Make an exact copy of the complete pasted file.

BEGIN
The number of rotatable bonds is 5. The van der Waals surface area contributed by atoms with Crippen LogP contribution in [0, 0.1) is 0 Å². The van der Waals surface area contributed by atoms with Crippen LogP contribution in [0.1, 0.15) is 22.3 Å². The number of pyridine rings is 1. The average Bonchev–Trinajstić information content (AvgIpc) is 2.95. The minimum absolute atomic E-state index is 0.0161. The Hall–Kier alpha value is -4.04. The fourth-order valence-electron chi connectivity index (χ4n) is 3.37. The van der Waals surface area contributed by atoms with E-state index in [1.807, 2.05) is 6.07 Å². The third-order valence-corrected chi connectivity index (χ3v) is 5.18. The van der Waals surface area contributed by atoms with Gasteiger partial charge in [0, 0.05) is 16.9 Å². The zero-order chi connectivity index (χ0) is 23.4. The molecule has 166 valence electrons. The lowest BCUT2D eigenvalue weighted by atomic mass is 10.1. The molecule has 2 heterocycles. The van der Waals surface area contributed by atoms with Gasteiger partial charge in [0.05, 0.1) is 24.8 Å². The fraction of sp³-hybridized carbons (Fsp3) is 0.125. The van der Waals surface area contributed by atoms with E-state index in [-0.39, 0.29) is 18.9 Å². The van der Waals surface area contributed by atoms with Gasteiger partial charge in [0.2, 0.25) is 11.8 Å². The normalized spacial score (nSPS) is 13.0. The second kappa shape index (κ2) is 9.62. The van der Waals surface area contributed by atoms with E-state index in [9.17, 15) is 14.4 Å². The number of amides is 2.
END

The number of rotatable bonds is 5. The van der Waals surface area contributed by atoms with Crippen LogP contribution in [0, 0.1) is 0 Å². The van der Waals surface area contributed by atoms with Crippen LogP contribution in [0.1, 0.15) is 22.3 Å². The number of pyridine rings is 1. The average Bonchev–Trinajstić information content (AvgIpc) is 2.95. The minimum absolute atomic E-state index is 0.0161. The Hall–Kier alpha value is -4.04. The fourth-order valence-electron chi connectivity index (χ4n) is 3.37. The van der Waals surface area contributed by atoms with E-state index in [1.807, 2.05) is 6.07 Å². The third-order valence-corrected chi connectivity index (χ3v) is 5.18. The van der Waals surface area contributed by atoms with Gasteiger partial charge in [0, 0.05) is 16.9 Å². The zero-order chi connectivity index (χ0) is 23.4. The molecule has 166 valence electrons. The lowest BCUT2D eigenvalue weighted by atomic mass is 10.1. The molecule has 2 heterocycles. The van der Waals surface area contributed by atoms with Gasteiger partial charge in [0.05, 0.1) is 24.8 Å². The fraction of sp³-hybridized carbons (Fsp3) is 0.125. The van der Waals surface area contributed by atoms with E-state index in [-0.39, 0.29) is 18.9 Å². The van der Waals surface area contributed by atoms with Gasteiger partial charge in [0.2, 0.25) is 11.8 Å². The normalized spacial score (nSPS) is 13.0. The second kappa shape index (κ2) is 9.62. The van der Waals surface area contributed by atoms with E-state index in [9.17, 15) is 14.4 Å². The number of amides is 2.